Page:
“Roger was an absolute gem of a human being. He had unbelievable dedication to his community, to his profession, law enforcement profession, his church and to his wife Sharon,” said Jim Bodenmiller, human resources director for the city of Springfield who worked with Evans. “Sharon has just been steadfast by his side over the years, including when his health was challenged, and I know he loved her dearly.”
Bodenmiller joined the city in 1987, the same year Evans became police chief, and worked with him a little over 10 years. However, he said after Evans retired in 1997, he continued to serve as an adviser and mentor to Bodenmiller and many others.
“His advice, guidance and leadership helped shape my career here at the city of Springfield ... He was one of my most treasured relationships. I considered him a dear friend and trusted colleague.”
Bodenmiller said Evans had a servant heart, was charismatic and had a wonderful laugh, making him laugh in “some of the most stressful situations.” Evans was well connected to the community and helped bridge gaps and foster relationships, and had a command presence because “when he came in a room, people paid attention to him.”
Evans’ wife Sharon is a longtime member of the Clark State College Board of Trustees, serving for at least 18 years as chair, vice chair and on multiple committees.
“Chief Roger Evans was the epitome of intelligence, grace, humility and humanity. I cannot imagine Springfield without his joyous presence. He is a model for all of our students, as he was awarded a Distinguished Alumni award for Clark State. He will be missed, but his legacy of leadership and kindness lives on,” said college president Jo Alice Blondin.
Dan Harkins, former Clark County Republican Party chairman, said Evans was a “fantastic leader” as he was chairman of the central committee, a member of the Clark County Board of Elections and a convention delegate for President George W. Bush.
“He was just a marvelous guy who had a lot of experiences and would share them in a very down to earth way to communicate very effective messages, and he was extremely calming,” Harkins said.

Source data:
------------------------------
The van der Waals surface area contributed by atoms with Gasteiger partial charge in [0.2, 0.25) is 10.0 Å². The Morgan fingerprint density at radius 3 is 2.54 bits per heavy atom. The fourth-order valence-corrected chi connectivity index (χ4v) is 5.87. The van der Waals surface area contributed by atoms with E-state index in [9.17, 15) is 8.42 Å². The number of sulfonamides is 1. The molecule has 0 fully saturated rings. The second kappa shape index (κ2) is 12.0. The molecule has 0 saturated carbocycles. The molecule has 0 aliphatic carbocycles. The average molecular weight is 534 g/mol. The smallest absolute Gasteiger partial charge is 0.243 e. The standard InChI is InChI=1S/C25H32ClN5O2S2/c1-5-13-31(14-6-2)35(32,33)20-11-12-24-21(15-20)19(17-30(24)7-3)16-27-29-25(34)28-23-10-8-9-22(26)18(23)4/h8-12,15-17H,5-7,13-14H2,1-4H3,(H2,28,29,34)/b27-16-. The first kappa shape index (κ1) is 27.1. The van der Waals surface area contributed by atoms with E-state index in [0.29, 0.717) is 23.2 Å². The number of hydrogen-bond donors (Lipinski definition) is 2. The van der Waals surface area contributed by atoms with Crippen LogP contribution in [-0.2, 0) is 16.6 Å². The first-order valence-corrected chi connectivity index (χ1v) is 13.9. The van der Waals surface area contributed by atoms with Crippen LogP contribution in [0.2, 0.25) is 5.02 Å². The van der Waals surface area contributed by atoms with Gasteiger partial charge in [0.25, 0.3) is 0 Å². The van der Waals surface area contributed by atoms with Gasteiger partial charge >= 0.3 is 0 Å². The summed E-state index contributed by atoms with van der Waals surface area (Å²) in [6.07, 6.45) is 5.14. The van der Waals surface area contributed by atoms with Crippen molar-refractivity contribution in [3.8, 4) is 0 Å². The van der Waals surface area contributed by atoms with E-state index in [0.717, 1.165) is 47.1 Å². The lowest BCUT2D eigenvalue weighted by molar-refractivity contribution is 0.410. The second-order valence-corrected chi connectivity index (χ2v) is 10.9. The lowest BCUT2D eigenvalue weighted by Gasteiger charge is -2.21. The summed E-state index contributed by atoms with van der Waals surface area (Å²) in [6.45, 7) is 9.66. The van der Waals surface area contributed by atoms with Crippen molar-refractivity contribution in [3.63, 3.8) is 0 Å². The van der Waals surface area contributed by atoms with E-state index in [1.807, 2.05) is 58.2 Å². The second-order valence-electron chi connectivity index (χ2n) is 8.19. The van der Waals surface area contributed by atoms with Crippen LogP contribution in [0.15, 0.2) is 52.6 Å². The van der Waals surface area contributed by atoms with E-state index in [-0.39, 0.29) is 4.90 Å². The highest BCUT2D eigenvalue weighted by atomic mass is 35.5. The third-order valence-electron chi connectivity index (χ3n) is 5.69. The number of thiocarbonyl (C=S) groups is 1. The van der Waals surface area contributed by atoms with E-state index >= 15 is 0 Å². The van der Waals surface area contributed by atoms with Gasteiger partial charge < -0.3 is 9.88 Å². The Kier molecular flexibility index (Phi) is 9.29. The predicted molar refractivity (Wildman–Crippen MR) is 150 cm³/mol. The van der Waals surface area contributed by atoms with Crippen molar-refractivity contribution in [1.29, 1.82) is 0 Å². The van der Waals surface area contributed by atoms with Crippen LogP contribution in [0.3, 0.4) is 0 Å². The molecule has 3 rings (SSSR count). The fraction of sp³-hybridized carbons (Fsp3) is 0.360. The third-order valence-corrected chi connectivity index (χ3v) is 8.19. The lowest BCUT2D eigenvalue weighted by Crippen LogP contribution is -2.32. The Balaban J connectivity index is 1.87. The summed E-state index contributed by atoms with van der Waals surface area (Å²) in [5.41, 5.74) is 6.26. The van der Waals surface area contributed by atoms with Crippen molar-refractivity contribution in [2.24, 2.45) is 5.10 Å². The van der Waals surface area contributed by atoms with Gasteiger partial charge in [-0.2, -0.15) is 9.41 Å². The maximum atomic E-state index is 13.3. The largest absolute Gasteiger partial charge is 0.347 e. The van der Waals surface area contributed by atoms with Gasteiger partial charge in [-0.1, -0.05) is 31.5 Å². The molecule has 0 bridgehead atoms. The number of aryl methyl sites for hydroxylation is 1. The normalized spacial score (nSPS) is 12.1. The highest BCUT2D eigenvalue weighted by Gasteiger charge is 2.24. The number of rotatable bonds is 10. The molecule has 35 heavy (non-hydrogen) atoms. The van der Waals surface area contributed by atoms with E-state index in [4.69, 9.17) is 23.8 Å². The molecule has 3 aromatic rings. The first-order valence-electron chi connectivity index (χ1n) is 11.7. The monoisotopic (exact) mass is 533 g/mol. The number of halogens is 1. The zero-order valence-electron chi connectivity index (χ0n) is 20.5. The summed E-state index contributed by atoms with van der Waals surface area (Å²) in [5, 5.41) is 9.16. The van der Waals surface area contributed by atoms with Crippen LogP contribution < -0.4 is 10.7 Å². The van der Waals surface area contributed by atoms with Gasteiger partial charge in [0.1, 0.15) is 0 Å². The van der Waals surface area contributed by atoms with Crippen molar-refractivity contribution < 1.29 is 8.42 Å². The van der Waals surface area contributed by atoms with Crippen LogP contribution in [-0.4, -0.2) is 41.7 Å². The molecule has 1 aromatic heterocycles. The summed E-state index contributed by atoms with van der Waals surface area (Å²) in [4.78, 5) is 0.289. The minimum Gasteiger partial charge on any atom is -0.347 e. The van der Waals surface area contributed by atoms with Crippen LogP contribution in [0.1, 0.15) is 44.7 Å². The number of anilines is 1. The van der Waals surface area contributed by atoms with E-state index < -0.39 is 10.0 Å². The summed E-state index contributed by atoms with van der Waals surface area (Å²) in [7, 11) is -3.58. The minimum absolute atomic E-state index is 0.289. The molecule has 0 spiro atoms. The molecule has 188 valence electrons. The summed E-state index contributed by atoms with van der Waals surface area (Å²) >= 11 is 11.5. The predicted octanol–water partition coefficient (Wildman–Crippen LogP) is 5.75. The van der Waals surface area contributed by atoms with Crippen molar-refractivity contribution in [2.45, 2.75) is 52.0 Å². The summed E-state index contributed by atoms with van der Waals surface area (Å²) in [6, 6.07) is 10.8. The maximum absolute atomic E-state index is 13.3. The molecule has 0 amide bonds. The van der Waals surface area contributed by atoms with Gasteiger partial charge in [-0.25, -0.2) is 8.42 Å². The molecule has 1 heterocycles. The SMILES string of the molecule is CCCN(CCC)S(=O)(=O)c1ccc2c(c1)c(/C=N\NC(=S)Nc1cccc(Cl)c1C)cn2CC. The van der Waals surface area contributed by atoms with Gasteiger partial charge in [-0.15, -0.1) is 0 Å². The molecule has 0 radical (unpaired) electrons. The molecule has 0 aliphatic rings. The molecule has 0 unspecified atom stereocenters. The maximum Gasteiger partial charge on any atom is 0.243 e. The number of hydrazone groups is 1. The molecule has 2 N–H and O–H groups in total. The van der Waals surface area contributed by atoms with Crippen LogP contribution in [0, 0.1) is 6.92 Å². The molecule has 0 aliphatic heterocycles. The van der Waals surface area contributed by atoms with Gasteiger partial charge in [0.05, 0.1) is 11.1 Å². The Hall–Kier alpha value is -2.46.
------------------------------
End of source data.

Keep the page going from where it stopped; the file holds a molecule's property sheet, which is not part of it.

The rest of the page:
Harkins said Evans was also active in the Masons and joined the management staff at the Ohio Masonic Home after he retired as police chief; was active in his church with his wife as they fulfilled pastoral duties, and was an advocate for the police levy and expanding the department.
Shelley Baker, executive director of Ferncliff Cemetery & Arboretum, sent out an email to Springfield Cemetery Association Members about Evans’ death.
“Roger served as a dedicated and valued member of the Springfield Cemetery Association since 1992 and as a Trustee on the Board, contributing immensely to our shared goals,” she wrote.
“As we mourn the loss of a dear colleague and friend, we will always cherish his contributions and the positive impact he had on Ferncliff. His service to our mission has been unwavering and he will be so missed.”
Evans graduated from Springfield High School, served three years in the U.S. Army, and attended several schools for law enforcement.
He was appointed to the Springfield Police Division as a probationary patrolman in October 1963 and was named a plainclothesman three years later. In February 1970, he was named to the then newly created Narcotics Bureau. He was promoted to sergeant in February 1972.
In June 1973, he graduated from the Federal Bureau of Investigation’s National Academy, after spending 12 weeks at the session. He was then third officer in the history of the police division to attend the training.
In 1975, he was named “Policeman of the Year” by the Exchange Club, and in October of that year, he was promoted to lieutenant and assigned the uniform patrol.
In June 1983, Evans was the high scorer on the police captain’s examination, during the time he was serving as administrative aide to the executive commander captain.
During that time, a series of promotional examinations were being held as an indirect result of the city commission’s abolition of the police chief and assistant police chief positions that year. Instead of a chief of police, the commission drafted legislation to add another captain to the division and allow the city manager to choose an executive commander from among the captains.
Evans was promoted to captain in June 1983.
He was named and sworn in as Springfield’s 18th police chief in September 1987. He became the first Black captain in the police division since the retirement of Capt. James Burch in April 1977. He retired as chief in December 1997.
Evans continued to be an active servant leader and community member in many ways, and his legacy continues throughout the division, organization and his family.
“When he retired it’s not as if he stopped caring for and providing for his community. He was engaged, he was involved, and he was a true servant leader within Springfield,” said city manager Bryan Heck. “We also see the legacy carried on throughout his kids and what they have done for the community and what his family has done. Roger’s legacy, though his time on earth has passed, will continue on forever.”